Asthma and allergy triggers lurking in the classroom

Help your child avoid asthma and allergy triggers lurking in the classroom

(ARA) – The new school year means new clothes, new classes, new teachers – and the same old misery for children who have allergies and asthma. It’s such a big problem that asthma-related emergency department visits increase by 46 percent at the start of the school year, and asthma and allergies account for more than 14 million school day absences.

Schools are filled with triggers, from the class hamster to dust mites lurking in the carpet to cold and flu viruses.

“To keep kids focused on their studies instead of their allergy and asthma symptoms, it’s important that they see an allergist for proper diagnosis and treatment, as well as work with their parents to develop a plan for avoiding classroom triggers,” says allergist Dr. Myron Zitt, past president of the American College of Allergy, Asthma and Immunology (ACAAI).

To help avoid school-related asthma and allergy misery, follow the advice from ACAAI allergist members.

* Steer clear of dust, mold and pollen – Because dust mites and other allergens multiply in the class carpet, suggest your child sit in a chair rather than on the floor during activities. Mold can grow in bathrooms but is easily cleaned if brought to the janitor’s attention. And ask your child’s teachers to keep the windows closed in the fall and spring to keep out sneeze-prompting pollens.

* Get a flu shot – It’s tough for a child with asthma to avoid germs at school so be sure your child gets a seasonal flu shot.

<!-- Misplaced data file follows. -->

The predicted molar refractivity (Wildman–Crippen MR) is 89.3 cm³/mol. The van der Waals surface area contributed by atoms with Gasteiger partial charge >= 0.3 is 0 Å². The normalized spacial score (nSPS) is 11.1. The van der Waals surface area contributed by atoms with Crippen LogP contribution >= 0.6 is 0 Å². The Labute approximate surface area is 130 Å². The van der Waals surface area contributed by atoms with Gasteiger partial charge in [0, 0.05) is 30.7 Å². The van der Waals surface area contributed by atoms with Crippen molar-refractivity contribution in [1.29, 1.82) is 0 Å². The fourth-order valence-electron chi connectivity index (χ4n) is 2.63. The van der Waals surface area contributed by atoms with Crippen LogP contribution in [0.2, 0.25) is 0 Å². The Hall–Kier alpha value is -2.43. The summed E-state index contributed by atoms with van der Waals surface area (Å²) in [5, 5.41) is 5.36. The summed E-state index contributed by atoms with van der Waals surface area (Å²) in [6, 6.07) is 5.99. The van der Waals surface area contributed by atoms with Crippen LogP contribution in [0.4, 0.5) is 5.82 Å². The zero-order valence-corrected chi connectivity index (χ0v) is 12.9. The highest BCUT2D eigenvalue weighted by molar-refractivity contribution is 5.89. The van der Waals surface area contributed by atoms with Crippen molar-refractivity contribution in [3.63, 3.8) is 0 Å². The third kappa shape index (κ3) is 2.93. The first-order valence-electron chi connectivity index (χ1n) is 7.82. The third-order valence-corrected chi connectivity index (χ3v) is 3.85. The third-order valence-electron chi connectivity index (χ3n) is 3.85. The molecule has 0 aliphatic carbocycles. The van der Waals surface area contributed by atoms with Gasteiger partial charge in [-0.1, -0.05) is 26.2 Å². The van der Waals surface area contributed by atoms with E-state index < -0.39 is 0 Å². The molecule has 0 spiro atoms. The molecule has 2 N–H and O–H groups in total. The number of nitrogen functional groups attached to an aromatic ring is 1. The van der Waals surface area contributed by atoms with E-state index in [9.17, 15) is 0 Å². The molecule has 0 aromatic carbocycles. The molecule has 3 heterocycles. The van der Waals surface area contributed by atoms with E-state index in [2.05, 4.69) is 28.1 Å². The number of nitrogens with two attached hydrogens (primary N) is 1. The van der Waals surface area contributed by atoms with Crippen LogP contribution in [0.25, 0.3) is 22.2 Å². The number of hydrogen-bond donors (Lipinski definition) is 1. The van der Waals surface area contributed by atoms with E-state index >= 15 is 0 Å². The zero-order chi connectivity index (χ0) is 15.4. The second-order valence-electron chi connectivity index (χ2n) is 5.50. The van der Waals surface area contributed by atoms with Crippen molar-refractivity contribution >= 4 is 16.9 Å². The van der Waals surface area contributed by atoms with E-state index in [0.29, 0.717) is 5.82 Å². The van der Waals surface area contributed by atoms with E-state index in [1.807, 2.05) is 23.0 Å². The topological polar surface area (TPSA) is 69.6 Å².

* Prepare for exercise-triggered asthma – Everyday school activities can trigger exercise-induced bronchoconstriction (EIB), commonly referred to as exercise induced asthma. About 80 percent to 90 percent of those with asthma have EIB and 10 percent of people without asthma have it. If your child has difficulty breathing during or after exercise, see an allergist. Be sure to give teachers, from gym to homeroom, a heads up and make sure your child has medication available at school.

* Pass up the class pet – Children with allergies should be reminded not to touch their furry class mascot. Tell teachers to consider a class pet such as fish or a hermit crab, which can offer plenty of learning opportunities without the allergy-triggering dander. Children who have pets at home also may have pet dander on their clothes, triggering symptoms in a pet-allergic child. A new seat assignment may help.

* Be on food safety patrol – If your child has food allergies, it’s important to explain which foods might trigger a reaction and how to ask a teacher or adult about ingredients before eating something questionable. Be sure to alert teachers, scouting and other club leaders and suggest an allergen-free snack policy. Share a plan with teachers, coaches and the school nurse for dealing with an allergic emergency and make sure your child carries medications such as injectable epinephrine.

Studies show patients with asthma who are treated by allergists have better symptom control, including less wheezing and fewer absences, at lower costs.

For more information about allergies in children and asthma in children, as well as to find an allergist nearby who can help you determine if your child suffers from one or both of those conditions, visit